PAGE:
'It can't scale'
When cash grants were available through the American Recovery and Reinvestment Act of 2009, project developers continued to use tax equity as a form of bridge financing until grants were paid and to monetize the incentives' depreciation benefits, said Martin of Norton Rose Fulbright.
Market participants expect something similar if direct pay were available now. Project developers Invenergy LLC, Clearway Energy Group LLC and AES Clean Energy Development LLC, a subsidiary of AES Corp., have said they would likely use a combination of direct payments and tax equity, depending on the project.
Under the direct-payment schemes Congress is considering, developers would have to wait longer to receive their money than they did under the Treasury cash grant program, Martin said in an email, adding that developers might decide to use tax equity to "efficiently" monetize depreciation.
"I think even in a direct pay environment, we'll see some players — many players, actually — still electing to use third-party tax equity to fully monetize those benefits and not leave money on the table," James Wright, a managing director at CIBC Capital Markets and head of the firm's U.S. Project Finance & Infrastructure group, said at a conference in June.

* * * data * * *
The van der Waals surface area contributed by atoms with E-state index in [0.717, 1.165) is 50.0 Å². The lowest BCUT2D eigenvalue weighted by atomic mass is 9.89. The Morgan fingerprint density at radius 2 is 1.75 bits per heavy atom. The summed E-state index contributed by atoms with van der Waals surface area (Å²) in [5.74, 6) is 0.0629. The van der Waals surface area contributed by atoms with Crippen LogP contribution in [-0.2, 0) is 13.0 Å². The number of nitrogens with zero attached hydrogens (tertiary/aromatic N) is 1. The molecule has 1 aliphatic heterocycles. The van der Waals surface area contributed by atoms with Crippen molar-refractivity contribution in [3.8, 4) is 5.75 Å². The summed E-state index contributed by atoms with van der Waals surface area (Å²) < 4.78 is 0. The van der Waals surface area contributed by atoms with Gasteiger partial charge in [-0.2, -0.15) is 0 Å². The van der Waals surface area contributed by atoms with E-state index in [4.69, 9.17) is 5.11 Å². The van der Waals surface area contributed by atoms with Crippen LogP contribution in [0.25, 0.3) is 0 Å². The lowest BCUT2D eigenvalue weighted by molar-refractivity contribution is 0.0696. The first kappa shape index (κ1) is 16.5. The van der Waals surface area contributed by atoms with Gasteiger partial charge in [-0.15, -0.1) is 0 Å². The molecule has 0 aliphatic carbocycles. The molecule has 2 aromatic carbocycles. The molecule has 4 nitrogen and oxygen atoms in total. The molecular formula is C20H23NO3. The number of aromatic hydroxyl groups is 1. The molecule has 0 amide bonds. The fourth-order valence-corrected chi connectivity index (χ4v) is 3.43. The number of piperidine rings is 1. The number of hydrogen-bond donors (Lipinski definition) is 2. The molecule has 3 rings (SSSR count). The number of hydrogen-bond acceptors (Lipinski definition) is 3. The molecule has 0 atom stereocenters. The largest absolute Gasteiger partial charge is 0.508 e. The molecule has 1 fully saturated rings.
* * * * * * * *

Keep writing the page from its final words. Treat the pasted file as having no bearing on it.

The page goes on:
Still, Wright offered a "word of caution" about ditching tax equity. Without those investors, he said the renewable energy market would lose gatekeepers who have kept risk in check by deciding which projects are good enough to get financing.
The supply-demand imbalance in tax equity, while irksome to renewable energy developers, is a "natural constraint" that enforces market discipline, Wright said.
CIBC did not respond to a message seeking comment on direct pay.
Sasha Mackler, executive director of the Energy Project at the Bipartisan Policy Center, dismissed Wright's warning, saying he does not consider tax equity investors to be "the experts in the marketplace in terms of what should be built and what shouldn't be built."
"We've been using the tax code, in a lot of ways, to really be the linchpin for the clean energy transition. And I think that as we have currently structured that market, it can't scale to where we need to go," Mackler said. "I think there's broad recognition that we need to be doing and building much more than we are right now to hit our climate targets."